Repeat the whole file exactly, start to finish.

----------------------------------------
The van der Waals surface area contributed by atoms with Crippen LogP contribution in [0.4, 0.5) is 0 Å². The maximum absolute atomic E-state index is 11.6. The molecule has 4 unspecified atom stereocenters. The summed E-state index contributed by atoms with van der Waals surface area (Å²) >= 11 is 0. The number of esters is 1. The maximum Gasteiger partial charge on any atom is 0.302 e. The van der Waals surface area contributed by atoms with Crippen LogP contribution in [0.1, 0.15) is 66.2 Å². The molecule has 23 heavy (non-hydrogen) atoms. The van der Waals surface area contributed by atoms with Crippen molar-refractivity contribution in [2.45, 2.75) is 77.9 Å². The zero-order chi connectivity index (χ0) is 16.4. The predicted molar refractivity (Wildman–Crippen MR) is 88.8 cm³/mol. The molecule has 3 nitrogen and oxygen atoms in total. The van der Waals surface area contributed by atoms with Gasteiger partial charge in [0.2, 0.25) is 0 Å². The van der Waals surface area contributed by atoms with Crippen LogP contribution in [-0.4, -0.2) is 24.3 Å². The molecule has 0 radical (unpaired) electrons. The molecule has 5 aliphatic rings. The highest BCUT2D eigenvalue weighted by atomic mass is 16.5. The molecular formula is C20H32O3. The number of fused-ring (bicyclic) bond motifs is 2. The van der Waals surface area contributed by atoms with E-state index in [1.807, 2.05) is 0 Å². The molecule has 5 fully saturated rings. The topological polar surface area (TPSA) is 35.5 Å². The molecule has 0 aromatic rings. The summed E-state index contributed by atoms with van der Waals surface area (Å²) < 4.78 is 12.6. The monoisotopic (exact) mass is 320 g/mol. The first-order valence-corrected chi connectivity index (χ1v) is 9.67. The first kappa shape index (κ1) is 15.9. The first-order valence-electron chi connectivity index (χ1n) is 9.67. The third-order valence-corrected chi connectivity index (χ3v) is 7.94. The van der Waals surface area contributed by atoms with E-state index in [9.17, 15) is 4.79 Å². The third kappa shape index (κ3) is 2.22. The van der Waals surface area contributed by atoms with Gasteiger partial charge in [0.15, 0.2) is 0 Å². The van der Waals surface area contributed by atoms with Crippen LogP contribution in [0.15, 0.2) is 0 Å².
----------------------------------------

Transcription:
The van der Waals surface area contributed by atoms with Crippen LogP contribution in [0.4, 0.5) is 0 Å². The maximum absolute atomic E-state index is 11.6. The molecule has 4 unspecified atom stereocenters. The summed E-state index contributed by atoms with van der Waals surface area (Å²) >= 11 is 0. The number of esters is 1. The maximum Gasteiger partial charge on any atom is 0.302 e. The van der Waals surface area contributed by atoms with Crippen LogP contribution in [0.1, 0.15) is 66.2 Å². The molecule has 23 heavy (non-hydrogen) atoms. The van der Waals surface area contributed by atoms with Crippen molar-refractivity contribution in [2.45, 2.75) is 77.9 Å². The zero-order chi connectivity index (χ0) is 16.4. The predicted molar refractivity (Wildman–Crippen MR) is 88.8 cm³/mol. The molecule has 3 nitrogen and oxygen atoms in total. The van der Waals surface area contributed by atoms with Gasteiger partial charge in [0.2, 0.25) is 0 Å². The van der Waals surface area contributed by atoms with Crippen LogP contribution in [-0.4, -0.2) is 24.3 Å². The molecule has 0 radical (unpaired) electrons. The molecule has 5 aliphatic rings. The highest BCUT2D eigenvalue weighted by atomic mass is 16.5. The molecular formula is C20H32O3. The number of fused-ring (bicyclic) bond motifs is 2. The van der Waals surface area contributed by atoms with E-state index in [1.807, 2.05) is 0 Å². The molecule has 5 fully saturated rings. The topological polar surface area (TPSA) is 35.5 Å². The molecule has 0 aromatic rings. The summed E-state index contributed by atoms with van der Waals surface area (Å²) < 4.78 is 12.6. The monoisotopic (exact) mass is 320 g/mol. The first-order valence-corrected chi connectivity index (χ1v) is 9.67. The first kappa shape index (κ1) is 15.9. The first-order valence-electron chi connectivity index (χ1n) is 9.67. The third-order valence-corrected chi connectivity index (χ3v) is 7.94. The van der Waals surface area contributed by atoms with E-state index in [9.17, 15) is 4.79 Å². The third kappa shape index (κ3) is 2.22. The van der Waals surface area contributed by atoms with Gasteiger partial charge in [0.15, 0.2) is 0 Å². The van der Waals surface area contributed by atoms with Crippen LogP contribution in [0.15, 0.2) is 0 Å².